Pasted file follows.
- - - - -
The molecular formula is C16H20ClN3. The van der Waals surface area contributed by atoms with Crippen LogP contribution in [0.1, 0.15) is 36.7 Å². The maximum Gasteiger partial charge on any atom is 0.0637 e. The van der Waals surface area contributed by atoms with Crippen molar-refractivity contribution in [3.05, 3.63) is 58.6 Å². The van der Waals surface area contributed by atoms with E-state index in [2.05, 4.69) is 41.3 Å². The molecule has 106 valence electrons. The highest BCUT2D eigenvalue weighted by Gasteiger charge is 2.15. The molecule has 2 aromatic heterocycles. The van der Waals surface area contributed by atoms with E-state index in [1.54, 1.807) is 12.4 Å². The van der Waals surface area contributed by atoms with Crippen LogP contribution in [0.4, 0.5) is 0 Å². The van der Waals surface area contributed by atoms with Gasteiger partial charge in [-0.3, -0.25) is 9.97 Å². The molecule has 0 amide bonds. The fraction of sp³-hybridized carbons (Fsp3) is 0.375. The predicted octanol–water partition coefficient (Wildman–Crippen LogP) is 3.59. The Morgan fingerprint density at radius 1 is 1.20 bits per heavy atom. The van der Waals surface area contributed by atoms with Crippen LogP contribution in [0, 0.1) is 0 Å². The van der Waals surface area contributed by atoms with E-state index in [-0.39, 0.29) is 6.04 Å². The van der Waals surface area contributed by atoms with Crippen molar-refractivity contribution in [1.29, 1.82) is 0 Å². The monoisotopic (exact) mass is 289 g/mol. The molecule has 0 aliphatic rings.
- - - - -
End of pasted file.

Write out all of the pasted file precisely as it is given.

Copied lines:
The molecular formula is C16H20ClN3. The van der Waals surface area contributed by atoms with Crippen LogP contribution in [0.1, 0.15) is 36.7 Å². The maximum Gasteiger partial charge on any atom is 0.0637 e. The van der Waals surface area contributed by atoms with Crippen molar-refractivity contribution in [3.05, 3.63) is 58.6 Å². The van der Waals surface area contributed by atoms with E-state index in [2.05, 4.69) is 41.3 Å². The molecule has 106 valence electrons. The highest BCUT2D eigenvalue weighted by Gasteiger charge is 2.15. The molecule has 2 aromatic heterocycles. The van der Waals surface area contributed by atoms with E-state index in [1.54, 1.807) is 12.4 Å². The van der Waals surface area contributed by atoms with Crippen LogP contribution in [0.4, 0.5) is 0 Å². The van der Waals surface area contributed by atoms with Gasteiger partial charge in [-0.3, -0.25) is 9.97 Å². The molecule has 0 amide bonds. The fraction of sp³-hybridized carbons (Fsp3) is 0.375. The predicted octanol–water partition coefficient (Wildman–Crippen LogP) is 3.59. The Morgan fingerprint density at radius 1 is 1.20 bits per heavy atom. The van der Waals surface area contributed by atoms with Crippen LogP contribution in [0, 0.1) is 0 Å². The van der Waals surface area contributed by atoms with E-state index in [-0.39, 0.29) is 6.04 Å². The van der Waals surface area contributed by atoms with Crippen molar-refractivity contribution in [1.29, 1.82) is 0 Å². The monoisotopic (exact) mass is 289 g/mol. The molecule has 0 aliphatic rings.